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Girls’ Club Badge Promotes Support for Refugees

GEMS club members from Ebenezer CRC and their new friends enjoyed making pizza together at a local grocery store.
GEMS club members from Ebenezer CRC and their new friends enjoyed making pizza together at a local grocery store.

“A refugee is someone who has been forced to flee his or her country because of persecution, war or violence... . Most likely, they cannot return home or are afraid to do so.” Reviewing that definition of refugee from the United Nations’ High Commission on Refugees is part of the work for a self-created GEMS badge being used at Ebenezer Christian Reformed Church in Jarvis, Ont.

GEMS (Girls Everywhere Meeting the Saviour) are clubs for girls in first through eighth grades in churches throughout North America and around the world. At Ebenezer CRC, GEMS counselor Rebecca Shortt is also the chair of Refugees for Hope, a group of six local churches (including four other CRCs) helping to resettle refugees through Canada’s Private Sponsorship of Refugees Program. Shortt found a connection between refugees and GEMS and created the refugee badge.

Ebenezer CRC has a GEMS club of about 40 girls. In the past three years, 16 girls have completed the refugee badge.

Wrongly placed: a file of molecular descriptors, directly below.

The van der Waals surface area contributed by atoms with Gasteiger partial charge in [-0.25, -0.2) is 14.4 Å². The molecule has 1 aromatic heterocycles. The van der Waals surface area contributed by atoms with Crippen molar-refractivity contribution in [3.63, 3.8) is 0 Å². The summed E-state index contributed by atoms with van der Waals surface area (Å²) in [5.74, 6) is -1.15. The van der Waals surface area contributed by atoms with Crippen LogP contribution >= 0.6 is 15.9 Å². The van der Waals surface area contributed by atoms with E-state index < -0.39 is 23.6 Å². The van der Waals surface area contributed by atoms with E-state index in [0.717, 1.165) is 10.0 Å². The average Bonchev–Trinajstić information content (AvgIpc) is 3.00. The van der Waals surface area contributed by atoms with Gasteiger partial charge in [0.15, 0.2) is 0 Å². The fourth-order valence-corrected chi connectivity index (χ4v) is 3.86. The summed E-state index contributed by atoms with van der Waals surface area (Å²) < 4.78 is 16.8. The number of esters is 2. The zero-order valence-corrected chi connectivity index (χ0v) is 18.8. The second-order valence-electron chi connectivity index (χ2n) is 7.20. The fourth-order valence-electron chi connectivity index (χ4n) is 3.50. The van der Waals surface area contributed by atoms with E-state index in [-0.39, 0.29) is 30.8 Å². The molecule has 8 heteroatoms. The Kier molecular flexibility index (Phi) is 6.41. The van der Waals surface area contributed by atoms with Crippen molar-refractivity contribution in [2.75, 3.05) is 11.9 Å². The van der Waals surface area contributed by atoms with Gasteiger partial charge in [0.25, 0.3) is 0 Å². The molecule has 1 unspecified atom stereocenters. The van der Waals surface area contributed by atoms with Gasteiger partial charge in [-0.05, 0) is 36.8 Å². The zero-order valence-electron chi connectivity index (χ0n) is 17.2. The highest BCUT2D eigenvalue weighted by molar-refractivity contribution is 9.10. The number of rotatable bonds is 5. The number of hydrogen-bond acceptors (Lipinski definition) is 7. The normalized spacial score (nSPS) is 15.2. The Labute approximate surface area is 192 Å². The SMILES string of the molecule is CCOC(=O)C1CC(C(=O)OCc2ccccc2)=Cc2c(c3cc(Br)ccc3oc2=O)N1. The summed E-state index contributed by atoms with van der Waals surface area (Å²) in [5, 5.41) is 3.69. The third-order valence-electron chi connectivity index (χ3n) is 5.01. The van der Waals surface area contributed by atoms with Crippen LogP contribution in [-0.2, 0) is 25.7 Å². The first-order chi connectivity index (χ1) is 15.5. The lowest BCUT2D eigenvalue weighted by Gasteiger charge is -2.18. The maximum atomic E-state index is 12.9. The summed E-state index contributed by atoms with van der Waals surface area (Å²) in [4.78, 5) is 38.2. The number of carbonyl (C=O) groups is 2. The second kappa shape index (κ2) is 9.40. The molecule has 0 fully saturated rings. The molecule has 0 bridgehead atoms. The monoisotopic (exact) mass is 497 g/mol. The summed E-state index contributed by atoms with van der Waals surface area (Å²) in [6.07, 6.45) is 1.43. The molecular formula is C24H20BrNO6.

Shortt noticed that by the time GEMS were in grades 6 and 7, they had already completed many of the badges offered in the curriculum, limiting the opportunity to work on badges as a group. The refugee badge was created to be used by this age group and to provide an opportunity to discuss heavier content in a safe environment. 

The badge work spans over two nights of club meetings. The first night, the girls review the badge’s memory verse (Proverbs 31:8-9), the definition of a refugee, statistics, and refugees in the Bible. They then read and discuss stories from the book Children of War: Voices of Iraqi Refugees by Deborah Ellis. They conclude their session with brainstorming how to apply what they learned.

The second night, the girls complete their badge by participating in their decided activity. The first year the girls made signs and cards that were used at the airport to greet a refugee family. This year, the GEMS hosted a pizza party.

The pizza party involved Shortt’s group, the Grade 4 GEMS group, as well as two girls (in grades 4 and 6) who recently came to Canada as refugees. The group of 15 girls went to a local grocery store where they spent the evening making pizzas and apple crisp while getting to know each other.

Kaitlyn,12, said “going out and spending time with the refugees” was her favorite part and that other girls should do the badge because, “it helps them to learn more about refugees and sponsorship.”

Shortt said she would be happy to share her resources with other clubs interested in doing the badge. She recently shared her material with the GEMS head office as well.

Refugees of Hope is made up of Ebenezer CRC, Hagersville Community CRC,

Immanuel Christian Reformed Church in Simcoe, Ont., Kingsway Church in Balmoral, Ont.,

Maranatha CRC in York, Ont., and Sweets Corners Christian Church. Shortt said this rural network of churches works together on many initiatives. The Hagersville GEMS club has joined with Ebenezer and “our newcomer friends Klara and Sarah regularly attend the Maranatha GEMS club.”

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